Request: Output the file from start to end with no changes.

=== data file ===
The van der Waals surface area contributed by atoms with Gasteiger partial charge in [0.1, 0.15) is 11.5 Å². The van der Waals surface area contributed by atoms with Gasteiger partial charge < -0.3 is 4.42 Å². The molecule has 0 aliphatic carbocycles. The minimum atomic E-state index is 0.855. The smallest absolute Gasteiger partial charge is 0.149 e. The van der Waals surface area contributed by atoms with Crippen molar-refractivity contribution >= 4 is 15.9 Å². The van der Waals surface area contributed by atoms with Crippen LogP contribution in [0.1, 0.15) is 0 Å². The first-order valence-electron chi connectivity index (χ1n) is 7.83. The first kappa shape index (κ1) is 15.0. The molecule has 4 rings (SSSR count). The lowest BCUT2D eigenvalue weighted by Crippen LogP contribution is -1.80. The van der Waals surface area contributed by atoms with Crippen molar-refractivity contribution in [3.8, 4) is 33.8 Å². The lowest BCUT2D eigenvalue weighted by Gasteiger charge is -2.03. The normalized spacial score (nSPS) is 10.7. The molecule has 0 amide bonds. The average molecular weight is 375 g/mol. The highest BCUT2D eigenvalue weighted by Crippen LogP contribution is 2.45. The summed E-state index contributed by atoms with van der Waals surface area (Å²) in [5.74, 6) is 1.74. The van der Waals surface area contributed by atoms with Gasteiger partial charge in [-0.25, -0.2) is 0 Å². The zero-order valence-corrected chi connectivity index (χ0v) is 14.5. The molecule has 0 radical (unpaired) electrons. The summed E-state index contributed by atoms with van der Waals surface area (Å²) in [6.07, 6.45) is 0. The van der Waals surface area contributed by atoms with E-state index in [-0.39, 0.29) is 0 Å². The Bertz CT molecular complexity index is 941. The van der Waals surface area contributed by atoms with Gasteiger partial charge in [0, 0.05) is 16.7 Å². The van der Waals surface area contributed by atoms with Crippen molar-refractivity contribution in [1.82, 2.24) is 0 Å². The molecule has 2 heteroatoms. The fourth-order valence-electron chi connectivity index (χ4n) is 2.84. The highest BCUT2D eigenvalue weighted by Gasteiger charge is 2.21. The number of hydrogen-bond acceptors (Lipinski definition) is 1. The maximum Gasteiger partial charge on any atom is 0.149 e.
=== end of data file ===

The van der Waals surface area contributed by atoms with Gasteiger partial charge in [0.1, 0.15) is 11.5 Å². The van der Waals surface area contributed by atoms with Gasteiger partial charge < -0.3 is 4.42 Å². The molecule has 0 aliphatic carbocycles. The minimum atomic E-state index is 0.855. The smallest absolute Gasteiger partial charge is 0.149 e. The van der Waals surface area contributed by atoms with Crippen molar-refractivity contribution >= 4 is 15.9 Å². The van der Waals surface area contributed by atoms with Crippen LogP contribution in [0.1, 0.15) is 0 Å². The first-order valence-electron chi connectivity index (χ1n) is 7.83. The first kappa shape index (κ1) is 15.0. The molecule has 4 rings (SSSR count). The lowest BCUT2D eigenvalue weighted by Crippen LogP contribution is -1.80. The van der Waals surface area contributed by atoms with Crippen molar-refractivity contribution in [3.8, 4) is 33.8 Å². The lowest BCUT2D eigenvalue weighted by Gasteiger charge is -2.03. The normalized spacial score (nSPS) is 10.7. The molecule has 0 amide bonds. The average molecular weight is 375 g/mol. The highest BCUT2D eigenvalue weighted by Crippen LogP contribution is 2.45. The summed E-state index contributed by atoms with van der Waals surface area (Å²) in [5.74, 6) is 1.74. The van der Waals surface area contributed by atoms with Gasteiger partial charge in [-0.25, -0.2) is 0 Å². The zero-order valence-corrected chi connectivity index (χ0v) is 14.5. The molecule has 0 radical (unpaired) electrons. The summed E-state index contributed by atoms with van der Waals surface area (Å²) in [6.07, 6.45) is 0. The van der Waals surface area contributed by atoms with E-state index in [-0.39, 0.29) is 0 Å². The Bertz CT molecular complexity index is 941. The van der Waals surface area contributed by atoms with Gasteiger partial charge in [0, 0.05) is 16.7 Å². The van der Waals surface area contributed by atoms with Crippen molar-refractivity contribution in [1.82, 2.24) is 0 Å². The molecule has 2 heteroatoms. The fourth-order valence-electron chi connectivity index (χ4n) is 2.84. The highest BCUT2D eigenvalue weighted by Gasteiger charge is 2.21. The number of hydrogen-bond acceptors (Lipinski definition) is 1. The maximum Gasteiger partial charge on any atom is 0.149 e.